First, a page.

Apr
19
7:00 PM19:00

Faces Behind the Southeast Asian Diaspora

Join the Alliance for Southeast Asian Students (ALSEAS) and their partners AASA, ViSA, and IYA for their first-ever exhibit entitled "Faces behind the Southeast Asian Diaspora." Come learn about and come hear the personal narratives of ALSEAS members and their families, and explore the contemporary issues that Southeast Asian refugees, immigrants, and their families experience in the US today. 

Their exhibit will be featured in the Silliman Art Gallery between April 16, 2019, to April 20, 2019, but all are welcome to their gallery reception on April 19, 2019, at 7 PM at the Silliman Art Gallery. 

Hosted by: 

  • Yale Alliance for Southeast Asian Students

  • Kasama: The Filipino Club at Yale

  • Yale Asian American Students Alliance

  • Indonesia Yale Association

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Infrastructure as Asset or Public Good: Who Gives a Dam? Financing Development and Development Finance Along the Mekong and Ayeyarwaddy
Apr
9
5:00 PM17:00

Infrastructure as Asset or Public Good: Who Gives a Dam? Financing Development and Development Finance Along the Mekong and Ayeyarwaddy

  • Columbia University International Affairs Building Rm. 918 (map)
  • Google Calendar ICS

Global investments in the energy infrastructure sector have received the lion’s share of contemporary financing from the public and private sector in the twenty-first century. Infrastructure building in the nineteenth and twentieth century traditionally served to embody the modernizing ambitions of successive states in their bid to construct public goods and lay foundations for their industrialization strategies. Since the end of the 20th century and particularly after the 1997 Asian Financial Crisis however, paradigmatic shifts in the private turn in development have expanded and deepened the reach of financial markets in the developing world. While liberalizing reforms to facilitate the entry of private sector actors into financing for development have been led by the usual Bretton Woods institutions, the author argues that these reforms have facilitated the vociferous entry of non-traditional actors and coordinated business groups from the emerging economies of East and Southeast Asia seeking high returns in a business model which treats infrastructure building as an asset in their portfolio-driven quest to transition from ‘national champions’ to international powerhouses. Emerging regional development finance is rapidly changing the environmental and economic landscapes of mainland Southeast Asia, creating a new round of debt and dependency which cuts against popular notions of win-win ‘south-south’ development. The author compares similar and divergent trends in hydro-infrastructure financing in Lao PDR and Myanmar and discusses the present and future of socio-environmental governance along the Mekong and Ayeyarwaddy.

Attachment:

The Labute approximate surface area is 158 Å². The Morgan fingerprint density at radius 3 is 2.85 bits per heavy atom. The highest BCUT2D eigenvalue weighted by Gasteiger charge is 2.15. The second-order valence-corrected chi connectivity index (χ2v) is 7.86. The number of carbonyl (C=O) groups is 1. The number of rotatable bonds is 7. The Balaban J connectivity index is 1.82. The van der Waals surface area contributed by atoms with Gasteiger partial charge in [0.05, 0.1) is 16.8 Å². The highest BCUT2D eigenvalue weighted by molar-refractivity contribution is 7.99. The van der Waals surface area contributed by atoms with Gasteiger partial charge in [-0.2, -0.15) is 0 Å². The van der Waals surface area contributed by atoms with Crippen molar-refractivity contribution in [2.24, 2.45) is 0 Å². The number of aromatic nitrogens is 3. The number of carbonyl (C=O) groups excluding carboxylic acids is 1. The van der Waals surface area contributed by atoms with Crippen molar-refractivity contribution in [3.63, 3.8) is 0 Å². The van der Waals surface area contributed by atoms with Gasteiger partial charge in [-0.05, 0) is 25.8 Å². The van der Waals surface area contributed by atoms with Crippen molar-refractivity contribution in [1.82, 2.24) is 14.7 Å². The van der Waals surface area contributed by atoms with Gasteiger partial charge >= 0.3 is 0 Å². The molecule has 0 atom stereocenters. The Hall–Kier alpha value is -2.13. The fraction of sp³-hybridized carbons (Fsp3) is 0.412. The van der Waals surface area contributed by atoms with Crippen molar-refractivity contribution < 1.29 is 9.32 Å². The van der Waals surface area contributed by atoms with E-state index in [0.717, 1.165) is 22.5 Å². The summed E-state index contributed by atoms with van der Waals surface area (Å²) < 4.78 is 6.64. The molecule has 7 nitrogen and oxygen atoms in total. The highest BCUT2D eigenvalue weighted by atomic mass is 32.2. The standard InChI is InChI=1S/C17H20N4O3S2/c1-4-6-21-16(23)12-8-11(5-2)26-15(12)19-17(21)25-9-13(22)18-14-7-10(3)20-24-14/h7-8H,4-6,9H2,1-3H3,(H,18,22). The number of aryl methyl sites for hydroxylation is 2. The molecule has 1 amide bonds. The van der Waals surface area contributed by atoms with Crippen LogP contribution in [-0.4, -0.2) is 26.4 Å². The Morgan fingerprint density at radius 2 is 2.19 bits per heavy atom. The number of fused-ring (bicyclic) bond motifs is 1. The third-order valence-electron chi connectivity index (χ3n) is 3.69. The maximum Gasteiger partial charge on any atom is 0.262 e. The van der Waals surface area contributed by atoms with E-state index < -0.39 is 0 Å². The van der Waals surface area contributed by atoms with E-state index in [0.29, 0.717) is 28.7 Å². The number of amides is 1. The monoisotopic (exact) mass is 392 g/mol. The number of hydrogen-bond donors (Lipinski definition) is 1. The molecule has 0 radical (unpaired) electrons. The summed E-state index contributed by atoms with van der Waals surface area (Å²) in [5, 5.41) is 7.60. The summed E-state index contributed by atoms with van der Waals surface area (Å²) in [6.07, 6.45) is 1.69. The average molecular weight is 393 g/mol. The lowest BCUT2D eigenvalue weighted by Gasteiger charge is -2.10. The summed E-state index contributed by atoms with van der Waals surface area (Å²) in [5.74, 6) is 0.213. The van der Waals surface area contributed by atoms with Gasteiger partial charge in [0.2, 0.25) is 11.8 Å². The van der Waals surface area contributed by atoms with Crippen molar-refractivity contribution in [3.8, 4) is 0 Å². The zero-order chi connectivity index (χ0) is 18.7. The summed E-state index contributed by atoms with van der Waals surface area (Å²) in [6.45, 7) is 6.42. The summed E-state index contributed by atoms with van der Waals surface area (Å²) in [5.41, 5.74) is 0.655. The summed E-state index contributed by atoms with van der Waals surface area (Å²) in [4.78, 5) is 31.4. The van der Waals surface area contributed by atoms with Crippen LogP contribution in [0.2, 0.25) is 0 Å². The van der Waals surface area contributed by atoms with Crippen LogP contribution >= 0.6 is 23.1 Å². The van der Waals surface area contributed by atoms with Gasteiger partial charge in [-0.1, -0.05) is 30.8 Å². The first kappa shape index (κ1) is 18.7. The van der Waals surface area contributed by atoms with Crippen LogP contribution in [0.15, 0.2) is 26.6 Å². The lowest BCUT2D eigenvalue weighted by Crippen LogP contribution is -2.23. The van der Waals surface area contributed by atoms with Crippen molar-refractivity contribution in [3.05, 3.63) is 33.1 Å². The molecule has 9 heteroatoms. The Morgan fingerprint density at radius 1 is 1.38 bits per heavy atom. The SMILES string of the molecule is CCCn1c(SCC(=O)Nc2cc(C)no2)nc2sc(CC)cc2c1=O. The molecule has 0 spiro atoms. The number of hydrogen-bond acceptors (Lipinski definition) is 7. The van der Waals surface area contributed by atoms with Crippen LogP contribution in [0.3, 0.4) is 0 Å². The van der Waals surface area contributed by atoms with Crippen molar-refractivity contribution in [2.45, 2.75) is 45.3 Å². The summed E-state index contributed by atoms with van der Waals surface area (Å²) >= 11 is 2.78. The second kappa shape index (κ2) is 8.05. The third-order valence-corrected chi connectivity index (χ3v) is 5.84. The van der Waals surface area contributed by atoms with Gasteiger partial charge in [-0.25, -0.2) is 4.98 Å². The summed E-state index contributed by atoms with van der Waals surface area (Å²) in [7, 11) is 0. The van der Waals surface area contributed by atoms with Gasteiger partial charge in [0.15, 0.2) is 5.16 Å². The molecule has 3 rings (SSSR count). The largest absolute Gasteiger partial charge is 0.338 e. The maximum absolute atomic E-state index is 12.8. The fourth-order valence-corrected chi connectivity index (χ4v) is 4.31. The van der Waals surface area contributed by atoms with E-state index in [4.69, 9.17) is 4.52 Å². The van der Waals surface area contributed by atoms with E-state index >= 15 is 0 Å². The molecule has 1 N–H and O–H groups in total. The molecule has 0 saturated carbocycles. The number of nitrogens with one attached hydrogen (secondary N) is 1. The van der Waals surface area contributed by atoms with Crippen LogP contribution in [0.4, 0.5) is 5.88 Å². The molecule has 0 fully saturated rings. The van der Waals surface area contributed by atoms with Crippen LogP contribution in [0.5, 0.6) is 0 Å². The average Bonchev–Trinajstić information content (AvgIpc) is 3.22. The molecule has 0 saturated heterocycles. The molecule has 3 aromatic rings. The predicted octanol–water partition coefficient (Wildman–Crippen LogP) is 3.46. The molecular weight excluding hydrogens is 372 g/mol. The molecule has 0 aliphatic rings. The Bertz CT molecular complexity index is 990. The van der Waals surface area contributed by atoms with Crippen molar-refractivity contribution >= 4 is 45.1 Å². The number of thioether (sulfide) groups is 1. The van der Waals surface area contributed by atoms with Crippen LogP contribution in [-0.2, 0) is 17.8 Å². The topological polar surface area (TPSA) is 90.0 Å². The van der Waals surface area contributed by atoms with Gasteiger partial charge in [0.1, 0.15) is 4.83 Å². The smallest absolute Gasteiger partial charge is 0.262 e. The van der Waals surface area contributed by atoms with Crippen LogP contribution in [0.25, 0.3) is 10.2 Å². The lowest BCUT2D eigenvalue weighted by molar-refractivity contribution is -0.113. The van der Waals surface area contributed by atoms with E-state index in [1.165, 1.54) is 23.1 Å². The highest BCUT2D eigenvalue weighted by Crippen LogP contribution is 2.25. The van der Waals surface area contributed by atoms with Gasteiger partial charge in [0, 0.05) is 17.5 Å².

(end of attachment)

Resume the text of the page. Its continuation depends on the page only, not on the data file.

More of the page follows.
About the Speaker:Dr. Pon Souvannaseng is a Research Associate at the Global Development Institute at the University of Manchester. Her research interests include aid politics and development finance; the political economy of energy security and infrastructure expansion, particularly in Asia and Africa, and issues of environmental governance and regulation. She conducts research in West Africa and mainland Southeast Asia on the UKRI-funded FutureDAMS research programme. She has previously served as a Fellow in Political Economy and International Development at University College London (UCL) and as a Research Analyst at the United Nations Research Institute for Social Development (UNRISD). She has been a Fulbright Research Scholar in Southeast Asia and a CODESRIA-CLACSO-APISA South-South Young Laureate Award holder. She holds degrees from the LSE and Tufts University in Political Science.

Hosted by NYSEAN.

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Making Waves
Apr
6
2:00 PM14:00

Making Waves

On Saturday, April 6, Mekong NYC is holding a special fundraising event at the Abron Arts Center. You'll hear from Mekong about its anti-deportation work. In the midst of our immigration crisis, the Southeast Asian community has been devastated by the U.S.'s inhumane immigration policies, with over 16,000 Cambodians, Vietnamese, Laotian, and Hmong people living in the U.S. who have orders of removal. For these 16,000 Southeast Asians, they face the prospect of separation from their families, and in many instances the only home they know, only to be forced to return to the countries from which their communities initially fled due to war and genocide.